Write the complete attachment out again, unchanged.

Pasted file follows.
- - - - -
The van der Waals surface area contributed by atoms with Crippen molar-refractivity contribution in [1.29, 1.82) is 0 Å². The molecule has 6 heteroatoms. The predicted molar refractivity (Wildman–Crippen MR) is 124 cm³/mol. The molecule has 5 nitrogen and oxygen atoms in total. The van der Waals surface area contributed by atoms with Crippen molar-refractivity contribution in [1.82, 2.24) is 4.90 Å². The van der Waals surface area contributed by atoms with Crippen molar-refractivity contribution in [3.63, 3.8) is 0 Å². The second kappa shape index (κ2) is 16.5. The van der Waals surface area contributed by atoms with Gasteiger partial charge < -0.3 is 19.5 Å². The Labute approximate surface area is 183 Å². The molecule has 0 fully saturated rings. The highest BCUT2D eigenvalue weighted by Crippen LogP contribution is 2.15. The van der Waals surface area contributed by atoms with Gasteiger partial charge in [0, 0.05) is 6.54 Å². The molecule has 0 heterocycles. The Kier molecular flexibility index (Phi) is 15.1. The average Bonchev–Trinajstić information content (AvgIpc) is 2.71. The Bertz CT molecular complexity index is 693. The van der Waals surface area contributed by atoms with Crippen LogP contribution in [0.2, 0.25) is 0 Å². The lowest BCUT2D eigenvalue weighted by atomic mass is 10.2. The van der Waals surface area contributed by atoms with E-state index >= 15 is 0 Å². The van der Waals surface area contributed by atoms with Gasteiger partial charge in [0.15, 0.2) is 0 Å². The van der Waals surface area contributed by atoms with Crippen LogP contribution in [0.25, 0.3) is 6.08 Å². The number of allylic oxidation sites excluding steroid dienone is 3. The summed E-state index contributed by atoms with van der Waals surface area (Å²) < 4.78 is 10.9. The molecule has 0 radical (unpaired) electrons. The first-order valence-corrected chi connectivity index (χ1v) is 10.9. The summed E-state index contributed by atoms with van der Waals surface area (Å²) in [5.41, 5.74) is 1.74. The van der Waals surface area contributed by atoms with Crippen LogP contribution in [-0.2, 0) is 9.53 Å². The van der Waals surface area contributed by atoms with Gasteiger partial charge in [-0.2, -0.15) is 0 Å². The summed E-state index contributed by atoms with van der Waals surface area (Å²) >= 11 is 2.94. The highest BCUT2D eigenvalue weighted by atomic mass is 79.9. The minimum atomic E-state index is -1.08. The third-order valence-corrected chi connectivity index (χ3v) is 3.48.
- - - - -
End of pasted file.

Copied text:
The van der Waals surface area contributed by atoms with Crippen molar-refractivity contribution in [1.29, 1.82) is 0 Å². The molecule has 6 heteroatoms. The predicted molar refractivity (Wildman–Crippen MR) is 124 cm³/mol. The molecule has 5 nitrogen and oxygen atoms in total. The van der Waals surface area contributed by atoms with Crippen molar-refractivity contribution in [1.82, 2.24) is 4.90 Å². The van der Waals surface area contributed by atoms with Crippen molar-refractivity contribution in [3.63, 3.8) is 0 Å². The second kappa shape index (κ2) is 16.5. The van der Waals surface area contributed by atoms with Gasteiger partial charge < -0.3 is 19.5 Å². The Labute approximate surface area is 183 Å². The molecule has 0 fully saturated rings. The highest BCUT2D eigenvalue weighted by Crippen LogP contribution is 2.15. The van der Waals surface area contributed by atoms with Gasteiger partial charge in [0, 0.05) is 6.54 Å². The molecule has 0 heterocycles. The Kier molecular flexibility index (Phi) is 15.1. The average Bonchev–Trinajstić information content (AvgIpc) is 2.71. The Bertz CT molecular complexity index is 693. The van der Waals surface area contributed by atoms with Crippen LogP contribution in [0.2, 0.25) is 0 Å². The lowest BCUT2D eigenvalue weighted by atomic mass is 10.2. The van der Waals surface area contributed by atoms with E-state index >= 15 is 0 Å². The van der Waals surface area contributed by atoms with Gasteiger partial charge in [0.15, 0.2) is 0 Å². The van der Waals surface area contributed by atoms with Crippen LogP contribution in [0.25, 0.3) is 6.08 Å². The number of allylic oxidation sites excluding steroid dienone is 3. The summed E-state index contributed by atoms with van der Waals surface area (Å²) < 4.78 is 10.9. The molecule has 0 radical (unpaired) electrons. The first-order valence-corrected chi connectivity index (χ1v) is 10.9. The summed E-state index contributed by atoms with van der Waals surface area (Å²) in [5.41, 5.74) is 1.74. The van der Waals surface area contributed by atoms with Crippen LogP contribution in [-0.2, 0) is 9.53 Å². The van der Waals surface area contributed by atoms with Gasteiger partial charge in [-0.2, -0.15) is 0 Å². The summed E-state index contributed by atoms with van der Waals surface area (Å²) >= 11 is 2.94. The highest BCUT2D eigenvalue weighted by atomic mass is 79.9. The minimum atomic E-state index is -1.08. The third-order valence-corrected chi connectivity index (χ3v) is 3.48.